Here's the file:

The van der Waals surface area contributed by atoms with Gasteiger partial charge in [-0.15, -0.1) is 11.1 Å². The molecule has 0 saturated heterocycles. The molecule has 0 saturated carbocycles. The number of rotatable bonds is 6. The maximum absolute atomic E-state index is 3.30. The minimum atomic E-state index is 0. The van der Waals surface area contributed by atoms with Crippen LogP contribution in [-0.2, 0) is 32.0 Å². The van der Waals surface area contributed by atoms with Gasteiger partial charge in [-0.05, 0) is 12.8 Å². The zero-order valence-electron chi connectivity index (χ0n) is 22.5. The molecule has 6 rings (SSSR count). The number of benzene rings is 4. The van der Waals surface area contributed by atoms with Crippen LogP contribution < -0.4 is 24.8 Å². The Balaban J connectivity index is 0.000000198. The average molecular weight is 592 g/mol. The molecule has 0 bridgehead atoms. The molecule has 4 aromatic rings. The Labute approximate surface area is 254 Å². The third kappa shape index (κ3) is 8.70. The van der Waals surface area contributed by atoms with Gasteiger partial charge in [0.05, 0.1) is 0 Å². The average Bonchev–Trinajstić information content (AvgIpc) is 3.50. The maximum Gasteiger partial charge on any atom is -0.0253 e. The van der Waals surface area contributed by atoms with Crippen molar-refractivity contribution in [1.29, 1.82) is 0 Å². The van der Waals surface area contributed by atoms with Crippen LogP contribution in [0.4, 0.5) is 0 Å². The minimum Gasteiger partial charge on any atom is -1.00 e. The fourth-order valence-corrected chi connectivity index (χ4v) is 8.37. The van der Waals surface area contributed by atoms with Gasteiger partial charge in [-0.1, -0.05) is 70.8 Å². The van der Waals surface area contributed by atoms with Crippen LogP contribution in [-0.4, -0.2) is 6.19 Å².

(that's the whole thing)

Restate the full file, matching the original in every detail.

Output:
The van der Waals surface area contributed by atoms with Gasteiger partial charge in [-0.15, -0.1) is 11.1 Å². The molecule has 0 saturated heterocycles. The molecule has 0 saturated carbocycles. The number of rotatable bonds is 6. The maximum absolute atomic E-state index is 3.30. The minimum atomic E-state index is 0. The van der Waals surface area contributed by atoms with Crippen LogP contribution in [-0.2, 0) is 32.0 Å². The van der Waals surface area contributed by atoms with Gasteiger partial charge in [-0.05, 0) is 12.8 Å². The zero-order valence-electron chi connectivity index (χ0n) is 22.5. The molecule has 6 rings (SSSR count). The number of benzene rings is 4. The van der Waals surface area contributed by atoms with Crippen LogP contribution < -0.4 is 24.8 Å². The Balaban J connectivity index is 0.000000198. The average molecular weight is 592 g/mol. The molecule has 0 bridgehead atoms. The molecule has 4 aromatic rings. The Labute approximate surface area is 254 Å². The third kappa shape index (κ3) is 8.70. The van der Waals surface area contributed by atoms with Gasteiger partial charge in [0.05, 0.1) is 0 Å². The average Bonchev–Trinajstić information content (AvgIpc) is 3.50. The maximum Gasteiger partial charge on any atom is -0.0253 e. The van der Waals surface area contributed by atoms with Crippen molar-refractivity contribution in [1.29, 1.82) is 0 Å². The van der Waals surface area contributed by atoms with Crippen LogP contribution in [0.4, 0.5) is 0 Å². The minimum Gasteiger partial charge on any atom is -1.00 e. The fourth-order valence-corrected chi connectivity index (χ4v) is 8.37. The van der Waals surface area contributed by atoms with Gasteiger partial charge in [-0.1, -0.05) is 70.8 Å². The van der Waals surface area contributed by atoms with Crippen LogP contribution in [-0.4, -0.2) is 6.19 Å².